There is an age old question when it comes to mining machinery - to hire or buy?
During the height of the boom this caught many miners out, as machinery costs were at an all-time high, but the lead-up times for hire and rental equipment was exceedingly long, putting project schedules back.
Many miners were caught between a rock and a hard place - shell out for the high cost capital equipment now, or save money and rent but potentially miss out on record high commodity prices.
Now, with the boom well and truly over and the industry facing a crisis in confidence over whether costs can be controlled due to a downturn in profits, budgetary decisions are becoming crucial.
According to Evans & Partners' Mike Hawkins "the drag emanating from cutbacks in capital expenditure looks to intensify".
Aggreko has explained the current state of the market, and why companies are now choosing to rent instead of buy, especially when it comes to power generation equipment.
"During an economic up-turn, the lead-time for the purchase of generation equipment can be anywhere up to two years, meaning that companies which need power urgently will find a rental option very attractive, due to the 'fast-track' aspect of rentals," Aggreko said.
"However companies are now considering rental, for different reasons, such as how to better utilise working capital and to ensure that it is not tied up in large capital purchases for items such as power plants.
"In addition, power rental guarantees fixed and regular payment schedules over an agreed term with options to extend the rental period if required which improves cash flow and allows for more accurate budgeting."
It went on to explain that "when making the decision between purchasing and renting equipment, it is important for a company to evaluate the hidden costs that are incurred when equipment is purchased such as insurance, spare parts, and ancillary items to ensure the equipment is able to operate".
"With a rental solution all spares and ancillary items are the provision of the rental provider, enabling the customer to budget more effectively."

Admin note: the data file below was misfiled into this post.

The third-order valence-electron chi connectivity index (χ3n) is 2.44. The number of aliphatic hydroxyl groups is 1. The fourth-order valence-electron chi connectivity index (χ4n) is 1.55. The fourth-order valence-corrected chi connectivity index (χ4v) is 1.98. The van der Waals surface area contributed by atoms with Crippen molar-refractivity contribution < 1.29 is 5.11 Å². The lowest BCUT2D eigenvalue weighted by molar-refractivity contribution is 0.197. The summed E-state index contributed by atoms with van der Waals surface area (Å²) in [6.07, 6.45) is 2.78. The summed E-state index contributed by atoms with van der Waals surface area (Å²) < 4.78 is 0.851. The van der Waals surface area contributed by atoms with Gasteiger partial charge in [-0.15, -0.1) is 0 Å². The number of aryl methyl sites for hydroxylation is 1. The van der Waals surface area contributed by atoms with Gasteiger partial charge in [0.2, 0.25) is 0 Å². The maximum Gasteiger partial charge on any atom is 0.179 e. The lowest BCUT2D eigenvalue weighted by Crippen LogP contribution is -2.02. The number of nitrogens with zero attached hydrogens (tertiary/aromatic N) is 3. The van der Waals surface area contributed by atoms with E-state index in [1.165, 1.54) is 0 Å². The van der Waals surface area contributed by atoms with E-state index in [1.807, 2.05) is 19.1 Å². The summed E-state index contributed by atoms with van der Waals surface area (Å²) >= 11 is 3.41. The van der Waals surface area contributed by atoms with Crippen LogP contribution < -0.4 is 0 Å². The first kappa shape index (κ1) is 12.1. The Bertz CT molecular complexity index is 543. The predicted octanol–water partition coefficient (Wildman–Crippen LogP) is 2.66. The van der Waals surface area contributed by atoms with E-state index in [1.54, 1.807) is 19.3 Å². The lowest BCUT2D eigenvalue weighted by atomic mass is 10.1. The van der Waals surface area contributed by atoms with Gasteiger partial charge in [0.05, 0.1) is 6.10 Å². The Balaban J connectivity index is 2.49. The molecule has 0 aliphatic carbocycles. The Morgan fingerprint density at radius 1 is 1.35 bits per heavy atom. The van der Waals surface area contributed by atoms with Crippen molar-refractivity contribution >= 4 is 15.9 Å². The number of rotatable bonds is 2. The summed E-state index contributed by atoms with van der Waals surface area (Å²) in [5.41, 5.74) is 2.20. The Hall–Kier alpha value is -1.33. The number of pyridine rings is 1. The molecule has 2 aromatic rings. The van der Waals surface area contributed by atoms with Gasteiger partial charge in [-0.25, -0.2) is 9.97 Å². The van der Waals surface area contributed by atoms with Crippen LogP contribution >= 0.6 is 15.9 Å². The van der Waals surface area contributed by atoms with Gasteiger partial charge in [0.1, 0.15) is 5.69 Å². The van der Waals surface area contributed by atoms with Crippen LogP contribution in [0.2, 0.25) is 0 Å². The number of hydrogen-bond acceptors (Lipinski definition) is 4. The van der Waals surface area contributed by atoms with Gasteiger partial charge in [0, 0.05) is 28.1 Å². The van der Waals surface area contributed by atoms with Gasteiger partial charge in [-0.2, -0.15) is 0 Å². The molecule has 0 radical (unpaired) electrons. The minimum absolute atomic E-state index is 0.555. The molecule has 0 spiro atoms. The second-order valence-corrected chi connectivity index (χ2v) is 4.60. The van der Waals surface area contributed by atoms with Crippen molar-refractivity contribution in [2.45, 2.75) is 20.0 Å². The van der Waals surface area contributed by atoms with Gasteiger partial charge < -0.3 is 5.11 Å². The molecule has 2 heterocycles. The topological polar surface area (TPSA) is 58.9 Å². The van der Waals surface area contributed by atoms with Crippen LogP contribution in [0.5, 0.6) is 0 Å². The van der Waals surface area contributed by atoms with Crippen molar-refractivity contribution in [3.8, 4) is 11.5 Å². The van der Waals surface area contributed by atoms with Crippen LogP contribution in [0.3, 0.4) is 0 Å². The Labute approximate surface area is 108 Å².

On top of this, rental also includes refuelling.
"Another factor is human capital [as] all major equipment purchases require experts to manage the new equipment, either by allocating existing staff to the project, or by hiring new employees," Aggreko said.
It went on to say that flexibility is also provided compared to purchasing.
"Projecting the power demand of projects also becomes a problem for companies when finances are tight; purchased generators are often either under or over-utilised since the power need on a construction site tends to follow a specific pattern of ramping up and then falling away, meaning that a contractor who purchase enough equipment to meet peak demand on site will find the generators are underutilised and burn fuel less efficiently for most of the project.
"Renting power generation equipment allows the contractor to increase or decrease their capacity depending on the demand of their specific projects."
There is also the issue of risk management, as the rental avenue has a cushioning effect on companies which are uncertain about the long-term future of their projects, especially as investment concerns increase.
"By renting equipment companies can ensure that they will not be left with equipment which will sit unutilised," it said.
"The flipside is the financial damage incurred by having purchased large amounts of heavy equipment can be a major blow for a company without large cash reserves."
The shrinking capital market is making the future difficult for miners.
"While the economic downturn rumbles on," Aggreko said, "it seems unavoidable that there will be some fundamental changes to the way that people think about investment and financing and how companies handle their asset management".
While cash reserves could regain common usage "it seems unlikely that companies will be willing to leverage their assets to the degree that has been the norm in the past decade".
"With a greater emphasis on keeping capital available and with rental providing benefits such as lowered capital expenditure, flexibility and risk management, the option of renting as opposed to purchasing equipment will likely remain an attractive," Aggreko said.
"Although the question: 'Is it better to buy or rent?' will continue to be asked by companies contemplating large equipment purchases, many companies will likely find themselves deciding that during this period of uncertainty, ownership may not be worth the hassle."